by Christine Stuart for CT News Junkie
October 24, 2022, 5:00 am
BRIDGEPORT – Both gubernatorial candidates promised CONECT, a collective of churches, synagogues, mosques, temples, and civic organizations from New Haven and Fairfield Counties, that they would support funding for a new clean slate law and education.
Earlier this year, the General Assembly passed a bill that is intended to help formerly-incarcerated people move on with their lives and find employment by automatically clearing records of their past convictions after between seven and 10 years, depending on the severity of the crime. It covers misdemeanors and some class D and E felonies.
The bill was a big part of CONECT’s legislative agenda for three years, but once the bill was signed there wasn’t any funding to help individuals actually accomplish the goal.
“If elected, will you commit to $3 million dollars of funding over 4 years (about $750k/year) for a Clean Slate Implementation Office to prevent people who are eligible for Clean Slate from falling through the cracks?,” a member of the group asked.
Republican Bob Stefanowski received applause from the crowd in Bridgeport Sunday when he said “absolutely and it should be more.”
Stefanowski, who is advocating for returning more of the state’s budget surplus to taxpayers, added: “When somebody has to get up here and ask for $3 million to implement clean slate legislation there’s something wrong.”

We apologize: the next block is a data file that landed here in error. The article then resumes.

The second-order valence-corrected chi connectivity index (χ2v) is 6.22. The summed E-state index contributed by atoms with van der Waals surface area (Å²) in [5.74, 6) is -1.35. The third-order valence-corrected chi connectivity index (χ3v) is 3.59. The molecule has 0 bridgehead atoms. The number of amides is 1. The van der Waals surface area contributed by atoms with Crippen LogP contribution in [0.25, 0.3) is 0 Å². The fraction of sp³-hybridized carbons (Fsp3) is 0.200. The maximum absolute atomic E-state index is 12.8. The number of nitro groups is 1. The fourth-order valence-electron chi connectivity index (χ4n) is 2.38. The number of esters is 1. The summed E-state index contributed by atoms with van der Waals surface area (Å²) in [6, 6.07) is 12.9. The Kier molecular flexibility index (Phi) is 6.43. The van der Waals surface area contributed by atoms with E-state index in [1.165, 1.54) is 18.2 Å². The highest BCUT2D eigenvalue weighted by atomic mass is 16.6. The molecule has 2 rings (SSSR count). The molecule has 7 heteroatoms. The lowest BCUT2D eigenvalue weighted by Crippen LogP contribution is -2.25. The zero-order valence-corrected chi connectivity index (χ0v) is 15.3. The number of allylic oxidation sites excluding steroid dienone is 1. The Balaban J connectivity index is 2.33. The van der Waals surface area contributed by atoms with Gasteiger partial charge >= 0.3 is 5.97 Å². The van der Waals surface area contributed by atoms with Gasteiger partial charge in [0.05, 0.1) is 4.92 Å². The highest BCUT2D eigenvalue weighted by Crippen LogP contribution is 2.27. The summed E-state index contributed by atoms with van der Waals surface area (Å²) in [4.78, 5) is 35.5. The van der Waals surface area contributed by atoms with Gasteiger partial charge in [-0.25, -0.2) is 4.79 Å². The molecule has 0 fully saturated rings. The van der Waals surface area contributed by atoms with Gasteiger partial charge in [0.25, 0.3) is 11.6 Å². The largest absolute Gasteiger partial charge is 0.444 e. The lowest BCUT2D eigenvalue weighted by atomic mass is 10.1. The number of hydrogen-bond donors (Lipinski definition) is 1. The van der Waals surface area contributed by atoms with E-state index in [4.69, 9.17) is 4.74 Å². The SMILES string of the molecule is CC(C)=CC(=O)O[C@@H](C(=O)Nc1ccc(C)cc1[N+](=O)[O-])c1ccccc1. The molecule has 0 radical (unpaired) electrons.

Democratic Gov. Ned Lamont, who expressed concerns about the legislation expunging felony convictions, said he also supported the $3 million.
“We are going to do whatever it takes to make sure clean slate works,” Lamont said. “The answer is yes and I think we’re already on the way to doing that.”
The group also wanted to know what the two would commit to education when COVID funding runs out.
“If elected, will you to lead the charge in fairly and fully funding our school systems now – with at least $250-275 million new dollars – to assure that we can make a seamless transition from federal COVID relief funding to student-centered investments that will meet the needs of all Connecticut public school students promised some 45 years ago?,” a member of the group asked.
Stefanowski said he would and took a moment to remind the group that he grew up on the corner of Dixwell Avenue and Pond Street in New Haven, before moving to North Haven to get what his parents thought would be a better education.
He said every kid in Connecticut deserves a great education no matter where they live.
Knowing he wasn’t exactly speaking to a group that votes Republican, Stefanowski asked them not to believe the “attack ads.”
“Sometimes I get, ‘Well, you’re a rich white guy, how can you get what’s going on here?’ The reason I’m running is because I want the opportunity I had for everybody,” he said.
Then he asked them to take a chance on voting for him.
“It’s time for a change. I know it’s risky to take a change,” he added.
Lamont, who made $54 million last year according to his tax returns, also promised to fund education at the levels asked by the group.
“I used to be a teacher at Harding High School. I know what that inequality is like and it starts with a great teacher,” Lamont said.
He asked the group to support his re-election campaign.
“We went through COVID hell over the last two and a half years and we got through it because we worked together,” he added.
From left: Bob Stefanowksi and Gov. Ned Lamont
photo courtesy of ZOOM